Modern managers standardize processes by relying on staff experts. Or, more likely, they never make any serious effort to standardize the processes they are managing or their own management practice.

Lean managers standardize processes through hands-on engagement with all of the people touching the process.

Go Fast To Go Slow vs. Go Slow To Go Fast

Modern managers go fast to go slow, because problems are never fully understood and the quick countermeasures don’t (and can’t) address the real issue.

Lean managers go slow to go fast, by taking time at the outset to fully understand the process and its purpose, through dialogue with everyone involved including customers and suppliers, and by fully understanding the root cause of problems and the most promising countermeasures before taking action.

Vertical Focus vs. Horizontal Focus

Modern managers focus vertically on the organization, with all the functions and silos oriented toward the CEO at the top. This fits in perfectly with authority-based management.

Lean managers focus horizontally on the flow of value across the organization, from the initial concept for the product and the raw materials to the customer. This can only work by utilizing responsibility-based management where lean managers think horizontally to solve problems by dialoguing with many departments and functions over which they have (and can have) no authority.

Note that this last contrast is not just a matter of thinking. It must also be the way that managers act every day if value for the customer is going to be optimized by engaging all the people touching the process in steady improvement. It is the key to creatively fusing purpose, process, and people in a lean enterprise.

BOOK REVIEW: Healing Healthcare–A Leadership Journey

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5/5 stars.

Overview

An exceptional presentation of Lean Six Sigma principles applied to healthcare, told in an unusual but very effective format: a fictional story about the CEO of a typically mediocre medical center being coached to transform the entire organization by the CEO of a world-class Lean medical center.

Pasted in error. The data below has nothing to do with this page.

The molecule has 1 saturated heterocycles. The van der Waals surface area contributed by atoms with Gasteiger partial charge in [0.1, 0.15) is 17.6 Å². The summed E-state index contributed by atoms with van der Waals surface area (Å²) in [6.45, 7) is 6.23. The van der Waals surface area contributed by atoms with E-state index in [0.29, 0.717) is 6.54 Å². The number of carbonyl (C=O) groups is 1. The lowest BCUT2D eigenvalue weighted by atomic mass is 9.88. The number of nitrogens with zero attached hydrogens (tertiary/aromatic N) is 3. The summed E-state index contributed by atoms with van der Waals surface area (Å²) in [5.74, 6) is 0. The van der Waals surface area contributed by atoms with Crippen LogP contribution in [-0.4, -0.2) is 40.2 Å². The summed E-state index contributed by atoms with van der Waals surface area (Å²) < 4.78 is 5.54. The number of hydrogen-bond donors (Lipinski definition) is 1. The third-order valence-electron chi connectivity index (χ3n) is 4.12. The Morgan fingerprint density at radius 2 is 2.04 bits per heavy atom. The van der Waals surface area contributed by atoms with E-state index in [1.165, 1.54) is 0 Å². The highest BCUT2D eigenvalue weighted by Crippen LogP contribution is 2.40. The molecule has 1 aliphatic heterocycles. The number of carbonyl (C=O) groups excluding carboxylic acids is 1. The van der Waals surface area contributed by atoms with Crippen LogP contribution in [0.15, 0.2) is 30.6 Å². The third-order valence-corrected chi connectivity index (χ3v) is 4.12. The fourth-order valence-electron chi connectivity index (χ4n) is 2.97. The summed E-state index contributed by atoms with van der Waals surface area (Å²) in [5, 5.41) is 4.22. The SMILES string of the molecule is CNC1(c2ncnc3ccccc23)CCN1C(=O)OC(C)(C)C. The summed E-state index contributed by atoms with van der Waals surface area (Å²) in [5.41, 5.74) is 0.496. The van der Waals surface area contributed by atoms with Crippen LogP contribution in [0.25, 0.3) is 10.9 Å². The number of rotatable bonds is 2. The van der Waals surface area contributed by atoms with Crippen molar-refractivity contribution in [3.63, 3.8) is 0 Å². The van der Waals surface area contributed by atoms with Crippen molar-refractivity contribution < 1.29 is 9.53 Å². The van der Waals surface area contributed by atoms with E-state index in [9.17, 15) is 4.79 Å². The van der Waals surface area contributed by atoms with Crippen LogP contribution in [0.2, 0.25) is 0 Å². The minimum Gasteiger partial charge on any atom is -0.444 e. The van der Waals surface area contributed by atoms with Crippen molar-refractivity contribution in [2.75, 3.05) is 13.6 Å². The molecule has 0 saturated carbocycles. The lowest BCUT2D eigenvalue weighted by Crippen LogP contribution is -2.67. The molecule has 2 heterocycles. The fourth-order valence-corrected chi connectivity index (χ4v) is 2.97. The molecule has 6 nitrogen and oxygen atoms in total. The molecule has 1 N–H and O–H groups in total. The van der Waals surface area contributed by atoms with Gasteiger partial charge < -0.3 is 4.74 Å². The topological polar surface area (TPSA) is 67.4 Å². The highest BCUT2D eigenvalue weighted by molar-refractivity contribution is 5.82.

As the CEO knows very little about Lean Six Sigma, the book starts out as a beginner’s guide to Lean Six Sigma, but builds in a clear and systematic way to become a comprehensive roadmap for transforming a large multi-hospital health system. It literally starts at the beginning of change management, with addressing the misconceptions and changing the mindset of one person at the organization (in this case, the CEO or course), to the first small steps to gain buy-in from a few others, all the way through to designing and managing a massive system-wide transformation.

No small feat in a brief 150 pages, but the author does a masterful job, bringing together his varied experiences as healthcare executive, consultant, professor, Black Belt, and psychologist. Aside from the idealistic CEO-first methodology and the rather stilted prose, this book is highly recommended for the easily digestible way it presents the merits of LSS for healthcare and walks the reader through the “Leaning” of a large health system. Now to get all healthcare CEOs, executives, and doctors to read it!

 Highlights

Several highlights include the “Quality Hierarchy” as modeled after Maslow’s hierarchy, “Healing Pathways” as Value Streams for healthcare, and the book’s overall structure as a health system transformation roadmap:

Quality Hierarchy

The publisher’s foreword praises the book for incorporating the many different aspects of quality into a seamless whole, rather than focusing on one or a few as “flavors of the month.” This is presented as a helpful Quality Hierarchy modeled after Maslow’s Hierarchy of Needs, which addresses human needs as layered from the most basic to the most advanced, with each building on the other:

Maslows-hierarchy-of-needs

The publisher’s Quality Hierarchy includes the following levels:

  • At the basic level is inspection and quality audits. It performs the important role of determining what is conforming and what is not.
  • The second level is total quality management. The organization builds on the basic level and engages all employees in improvement with the managers working on the system and employees giving insight because they are closer to what is really going on.
  • The third level is lean six sigma. This builds on the two lower levels by focusing on a company-wide improvement plan and ties each improvement project to that plan. It also adds statistical and lean tools that improve the effectiveness of the improvement effort.
  • The fourth level is creativity and innovation. This level corrects the number one weakness of the lower levels by supplying tools to generate new ideas at the beginning, intermediate, and advanced level. These tools are selected based on the level of difficulty of the problems and the level of sophistication of those on the team.